New Year’s Eve is a big deal for people around the World. It’s a much bigger deal than the actual New Year’s Day holiday. Aside from each nations’ national day, vast sums of money are spent on fireworks displays and people attend more parties. I barely need to mention that the consumption of alcoholic beverages is unmatched by any other holiday.
Unlike holidays like the Fourth of July or Canada Day, New Year’s Eve is devoted to night time social affairs. The most noticeable aspect of New Year’s Eve is that it is a global party. We enjoy the hourly announcements of the arrival of the New Year as it occurs time zone by time zone.
The histories of New Year’s Eve revelry are anecdotal with stories colored by regional culture and tradition. In the early days of the US, New Year’s Eve was an unruly event. Roving gangs of adolescent and “adult” males made loud noises, committed acts of vandalism, and sometimes other crimes. In order to dampen the outbursts of criminal behavior, several American cities initiated “First Night” celebrations. Organized cultural and social events were planned and took place in outdoor settings that included food and non-alcoholic drinks.
Many historians believe that New Year’s Eve celebrations in the West go back to the ancient Roman celebration of the December Solstice, Saturnalia. The string of days during Saturnalia eventually evolved into our modern day holiday season from around Christmas into New Year’s Day.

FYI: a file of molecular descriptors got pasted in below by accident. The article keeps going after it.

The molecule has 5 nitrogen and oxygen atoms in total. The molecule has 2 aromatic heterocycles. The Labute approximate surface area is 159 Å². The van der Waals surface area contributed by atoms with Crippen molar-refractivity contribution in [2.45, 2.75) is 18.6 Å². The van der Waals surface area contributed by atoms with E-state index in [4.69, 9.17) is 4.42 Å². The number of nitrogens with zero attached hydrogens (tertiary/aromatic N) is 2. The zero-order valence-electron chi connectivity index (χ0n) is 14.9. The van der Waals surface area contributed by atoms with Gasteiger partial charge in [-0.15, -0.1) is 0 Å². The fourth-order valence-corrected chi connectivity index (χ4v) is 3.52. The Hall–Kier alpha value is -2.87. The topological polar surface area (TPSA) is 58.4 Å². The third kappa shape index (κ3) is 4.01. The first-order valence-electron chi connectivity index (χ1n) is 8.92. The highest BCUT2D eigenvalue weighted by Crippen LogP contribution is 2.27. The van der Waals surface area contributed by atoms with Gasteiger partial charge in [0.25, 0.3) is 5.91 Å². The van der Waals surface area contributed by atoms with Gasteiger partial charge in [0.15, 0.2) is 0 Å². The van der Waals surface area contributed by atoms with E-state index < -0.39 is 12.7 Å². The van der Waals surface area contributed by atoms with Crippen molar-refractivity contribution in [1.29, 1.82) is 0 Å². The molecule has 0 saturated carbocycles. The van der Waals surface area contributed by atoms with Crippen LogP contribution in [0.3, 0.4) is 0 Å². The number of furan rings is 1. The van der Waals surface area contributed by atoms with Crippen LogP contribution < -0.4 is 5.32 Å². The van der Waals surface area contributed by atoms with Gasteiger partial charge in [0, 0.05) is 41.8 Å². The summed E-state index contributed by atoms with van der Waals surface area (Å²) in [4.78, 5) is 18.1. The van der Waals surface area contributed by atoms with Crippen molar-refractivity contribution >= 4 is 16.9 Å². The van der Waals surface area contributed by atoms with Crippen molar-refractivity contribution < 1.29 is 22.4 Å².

Of course, New Year’s Eve has been a part of much older societies than ancient Rome. Peoples of various prehistoric cultures often welcomed their particular new years by creating noisy ceremonies and observances. Many believed that noises frightened away devils and evil spirits. This practice is thought to be the reason behind the popularity of horns and noisemakers at our New Year’s Eve parties. However, I think we humans sometimes need to let go of our normal restraints and express ourselves with primal noises.
Aside from ad hoc, illegal neighborhood fireworks, we have the more civilized practice of singing “Auld Lang Syne”. Back in the 1700s, inhabitants of the British Isles capped their parties by standing in a circle, singing that song. The lyrics were composed by the Scottish poet Robert Burns, who adapted it to a traditional Scottish folk melody. Who has not heard the old recording from Guy Lombardo and the Royal Canadians of this tune? These days, updated versions are often played at midnight by bands and entertainers at modern New Year’s Eve celebrations.
When the celebrants return home, the next day, the actual holiday seems more like an afterthought. It’s the time to recover from partying and to nurse hangovers. New Year’s Day is a low-key day that many people enjoy as a day off from work.
I hope you enjoy a great New Year’s Eve. Be sure to remember to have a designated driver, a taxi, or use public transit if you plan to partake in drink or other mind altering substances.
The Blue Jay of Happiness quotes T.S. Eliot today.
“For last year’s words belong to last year’s language
And next year’s words await another voice.
And to make an end is to make a beginning.”
Happy New Year, Swabby!